- Synchronization Protocols and Algorithms
- Security Protocols and Algorithms
- QoS Protocols and Algorithms
- Ad-Hoc and Sensor Network Protocols and Algorithms
- Content Delivery Networks Protocols and Algorithms
- P2P Protocols and Algorithms
- Cluster-Based Protocols and Algorithms
- Real-Time Protocols and Algorithms
- Wireless Protocols and Algorithms
- MAC Protocols and Algorithms for Wired Networks
- Mobile wireless internet protocols and algorithms
- Delay Tolerant protocols and algorithms
- Mesh network protocols and algorithms
- Protocols and algorithms for Voice over IP delivery
- Cognitive Radio Network Protocols and Algorithms
- Monitoring and management protocols and algorithms
- optical networking protocols and algorithms
- Scalable Network Protocols and Algorithms
- Protocols and algorithms for Green Computing and Resource Allocation
- Routing Protocols and Algorithms
- Tree-based Protocols and Algorithms
- Distributed/Decentralized Algorithms for Networks
- Fault tolerant Protocols and Algorithms
- Protocols and algorithms for Mobile and Dynamic Networks
- Cross-Layer Collaborative Protocols and Algorithms
- Formal methods and cryptographic algorithms for communication
- Power Efficient and Energy Saving Network Protocols and Algorithms
- Multimedia Network Protocols and Algorithms
- Network Protocols and Algorithms for Context-Aware and Semantic Networks
- Localized Network Protocols and Algorithms
- Transport Layer Protocols
- Smart Grids protocols and algorithms

Network Protocols and Algorithms has linked its papers to references by DOI (Digital Object Identifier) numbers.

Network Protocols and Algorithms appears in the next search engines: Google Scholar, Bing, Yahoo and Ask.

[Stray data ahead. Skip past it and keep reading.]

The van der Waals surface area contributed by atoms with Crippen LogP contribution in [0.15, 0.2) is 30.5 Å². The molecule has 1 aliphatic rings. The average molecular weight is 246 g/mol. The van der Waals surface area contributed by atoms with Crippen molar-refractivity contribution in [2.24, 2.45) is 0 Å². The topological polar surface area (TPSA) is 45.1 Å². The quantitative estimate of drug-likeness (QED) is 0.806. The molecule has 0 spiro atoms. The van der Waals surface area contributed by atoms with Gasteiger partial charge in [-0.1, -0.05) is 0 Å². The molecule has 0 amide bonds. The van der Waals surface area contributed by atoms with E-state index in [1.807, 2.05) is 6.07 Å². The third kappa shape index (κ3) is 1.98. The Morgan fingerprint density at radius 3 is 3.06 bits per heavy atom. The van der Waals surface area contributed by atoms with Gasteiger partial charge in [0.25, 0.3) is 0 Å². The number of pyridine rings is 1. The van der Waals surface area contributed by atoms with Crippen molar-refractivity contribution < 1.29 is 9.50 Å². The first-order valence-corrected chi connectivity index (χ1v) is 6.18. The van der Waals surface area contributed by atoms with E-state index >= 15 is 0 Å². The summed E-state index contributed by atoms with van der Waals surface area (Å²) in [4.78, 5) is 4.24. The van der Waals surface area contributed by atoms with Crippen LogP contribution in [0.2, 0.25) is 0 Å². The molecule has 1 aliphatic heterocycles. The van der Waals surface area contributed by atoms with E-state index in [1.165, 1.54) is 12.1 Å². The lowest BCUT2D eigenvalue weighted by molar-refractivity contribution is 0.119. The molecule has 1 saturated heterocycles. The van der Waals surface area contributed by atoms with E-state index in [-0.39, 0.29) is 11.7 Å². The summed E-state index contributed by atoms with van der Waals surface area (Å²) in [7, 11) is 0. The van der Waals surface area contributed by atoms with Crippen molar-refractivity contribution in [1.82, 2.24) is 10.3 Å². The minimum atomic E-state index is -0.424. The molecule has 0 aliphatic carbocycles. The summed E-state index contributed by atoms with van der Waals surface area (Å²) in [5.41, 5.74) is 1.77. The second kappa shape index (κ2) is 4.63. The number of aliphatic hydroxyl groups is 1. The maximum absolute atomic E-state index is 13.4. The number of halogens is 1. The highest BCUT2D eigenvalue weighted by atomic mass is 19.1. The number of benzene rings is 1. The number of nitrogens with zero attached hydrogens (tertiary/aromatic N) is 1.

Network Protocols and Algorithms is added and indexed in Index Copernicus, ProQuest, EBSCO,, Directory of Open Access Journals (DOAJ), Open J-Gate, Gale, Socolar, io-port
Database, NewJour - Electronic Journals and Newsletters, Public Knowledge Project metadata
harvester, Ovid LinkSolver, Genamics JournalSeek and It is also requested to be
included in other major Indexing Databases.

You are welcome to submit a paper or forward this call for papers to any people working in Network Protocols
and Algorithms that may be interested in submitting a paper.

The topics suggested by the journal can be discussed in term of concepts, state of the art, standards,
implementations, running experiments and applications. Proposals and deployments are also welcome.

Submission Information:
Only original and unpublished research papers will be considered in this journal. Manuscripts must be
writen in English. All submissions will be reviewed based on technical merit and relevance.
Instructions for authors and submissions can be found in

Jaime Lloret Mauri
Editor in Chief of the International Journal of Network Protocols and Algorithms
Associate Professor
Department of Communications
Polytechnic University of Valencia
rob.cavicchio | 9 Nov 19:24 2010

RE: Localization

Bob Stayton [bobs <at>] wrote: